All enterprises face challenges (of varying magnitude and complexity). These challenges are either problems to be solved or opportunities to be pursued. One way of considering these challenges is through the following three lenses – those arising due to:
- external change
- internal change
- growth and development
It hardly needs saying these days – change is constant, change is accelerating, living with change is the “new normal”.
For any enterprise, there is a vigilance required in understanding the environment in which they operate. A high performing enterprise can suddenly find that its performance is dipping – not because it is doing anything different, but because it is not doing anything different. The market now expects and values something different to what the enterprise has become excellent at offering and providing, and the enterprise must respond accordingly.
Customers needs may change, competitors may introduce new services which place our own services in a different context, new entrants may shake up the market. Disruption to the market or environment in which enterprises operate require enterprises, whether small or large, to monitor the changes and respond to the changes.
Even if there were no external changes, there is still the challenges that arise from internal changes. Such changes may or may not be initiated by the enterprise.
It only takes one person to leave and be replaced for “things to be different”, requiring the enterprise to take action to ensure that its products and services are offered and delivered in an acceptable manner. Even if there are no personnel changes, there are internal disruptions that can occur, whether that be:
- someone being away sick or on holiday
- someone learning or discovering a different way to complete a task or fulfill their responsibilities
- some change in workplace dynamics, arising from changes in behaviour or interactions between staff
As with external changes, these internal changes demand appropriate attention and response from managers and leaders, whether this is for small or larger enterprises.
Growth and development
As enterprises develop and grow, they face a range of challenges. If you have been part of a small enterprise, you may well have had the experience of and the need to deal with transitioning from:
- knowing everything about the enterprise to only knowing some things about the enterprise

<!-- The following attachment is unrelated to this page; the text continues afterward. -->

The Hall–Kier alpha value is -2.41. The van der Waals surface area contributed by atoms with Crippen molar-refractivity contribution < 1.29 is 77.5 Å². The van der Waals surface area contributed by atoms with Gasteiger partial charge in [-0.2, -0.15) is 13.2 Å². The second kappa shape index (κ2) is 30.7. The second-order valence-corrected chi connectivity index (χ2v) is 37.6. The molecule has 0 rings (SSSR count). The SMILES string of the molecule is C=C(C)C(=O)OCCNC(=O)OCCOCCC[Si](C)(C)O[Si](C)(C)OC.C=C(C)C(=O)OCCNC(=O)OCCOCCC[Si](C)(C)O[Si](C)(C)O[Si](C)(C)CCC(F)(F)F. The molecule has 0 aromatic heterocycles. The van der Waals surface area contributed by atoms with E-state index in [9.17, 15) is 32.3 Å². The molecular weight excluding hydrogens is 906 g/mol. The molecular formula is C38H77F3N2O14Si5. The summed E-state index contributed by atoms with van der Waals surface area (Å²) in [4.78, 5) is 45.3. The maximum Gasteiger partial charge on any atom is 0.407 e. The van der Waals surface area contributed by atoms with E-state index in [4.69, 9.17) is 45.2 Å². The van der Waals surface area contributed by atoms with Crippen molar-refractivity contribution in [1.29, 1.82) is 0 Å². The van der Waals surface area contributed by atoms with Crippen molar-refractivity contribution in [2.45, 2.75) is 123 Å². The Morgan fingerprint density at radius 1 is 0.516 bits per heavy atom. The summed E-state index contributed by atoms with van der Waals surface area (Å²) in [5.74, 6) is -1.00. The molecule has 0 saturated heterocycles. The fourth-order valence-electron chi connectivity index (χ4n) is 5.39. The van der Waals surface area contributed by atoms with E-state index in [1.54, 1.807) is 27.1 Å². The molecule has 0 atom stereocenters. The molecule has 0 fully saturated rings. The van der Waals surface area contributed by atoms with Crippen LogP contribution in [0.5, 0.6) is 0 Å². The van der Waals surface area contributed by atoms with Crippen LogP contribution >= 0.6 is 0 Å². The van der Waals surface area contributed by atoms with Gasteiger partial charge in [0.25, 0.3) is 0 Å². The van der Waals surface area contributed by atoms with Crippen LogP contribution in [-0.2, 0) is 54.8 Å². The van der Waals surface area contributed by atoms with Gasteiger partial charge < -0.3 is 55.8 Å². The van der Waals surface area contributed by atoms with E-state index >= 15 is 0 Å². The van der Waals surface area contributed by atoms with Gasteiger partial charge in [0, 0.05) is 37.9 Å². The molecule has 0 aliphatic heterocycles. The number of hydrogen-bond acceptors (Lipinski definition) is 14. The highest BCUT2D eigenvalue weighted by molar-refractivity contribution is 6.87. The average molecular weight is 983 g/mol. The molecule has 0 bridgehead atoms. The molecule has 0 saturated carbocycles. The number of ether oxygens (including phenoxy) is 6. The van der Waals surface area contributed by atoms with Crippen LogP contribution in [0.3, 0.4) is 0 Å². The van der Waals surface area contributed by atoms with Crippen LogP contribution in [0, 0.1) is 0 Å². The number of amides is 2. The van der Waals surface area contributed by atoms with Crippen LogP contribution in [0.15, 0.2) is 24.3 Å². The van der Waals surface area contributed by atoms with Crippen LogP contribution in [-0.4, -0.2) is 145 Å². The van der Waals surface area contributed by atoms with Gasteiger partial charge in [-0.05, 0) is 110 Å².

- doing things yourself to trusting and delegating others to do things
- feeling like a family to feeling less connected and perhaps even lost or ignored
Think about the changes that occur in progressively transitioning through the following stages:
- A founding CEO and his / her team of five to seven staff
- An independent CEO with four direct reports being managers, each leading a team of five to seven staff
- A third generation CEO with six direct reports being executives, each leading a team of five managers, each leading a team of eight to ten staff
Think about the changing dynamics across this transition:
- A vision, potentially developed in collaboration with the initial team, being a shared vision through to a vision which may be rarely referenced, which may have tenuous connection with the individual aspirations of each staff member
- A structure which was a simple one line reporting structure and evolved through numerous changes, taking varying account of particular staff strengths and weaknesses, changing market demands and geographical presence
- A consistent set of practices because each were performed by a single individual, but now are undertaken to varying degrees of consistency, potentially extending across multiple teams, with varying touch-points with external entities, whether they be customers, suppliers, partners, regulators, etc
- The challenges of communication within a single team as compared to an enterprise of 250 staff, with four levels in its organisational structure, operating in varying locations and with varying work arrangements
Change and integration
I have found the thinking expressed by Ichak Adizes in his book “Managing Corporate Lifecycles” to be helpful and use it here to draw together a number of different elements.
Adizes speaks of change causing disintegration and requiring re-integration of our enterprises. Each of the elements that I have described entail questions about the degree of internal and external integration of an enterprise.
External integration reflects the degree to which the enterprise understands and operates in harmony with the markets / environments in which it operates. This does not exclude the possibility of being a disruptive force. Such disruption will only be successful where the products and services offer value to prospective customers, consumers and associated stakeholders.
Internal integration reflects the degree to which the enterprise holds a coherent view of its aspirations and their realisation, and the associated structures and practices it develops and sustains to support their realisation.
The challenge that all enterprises face is that of sustaining internal and external enterprise integration. Lest this be treated as technical statement, an alternate expression is that the challenge for enterprises, as living systems, is to develop and sustain themselves as healthy, holistic beings.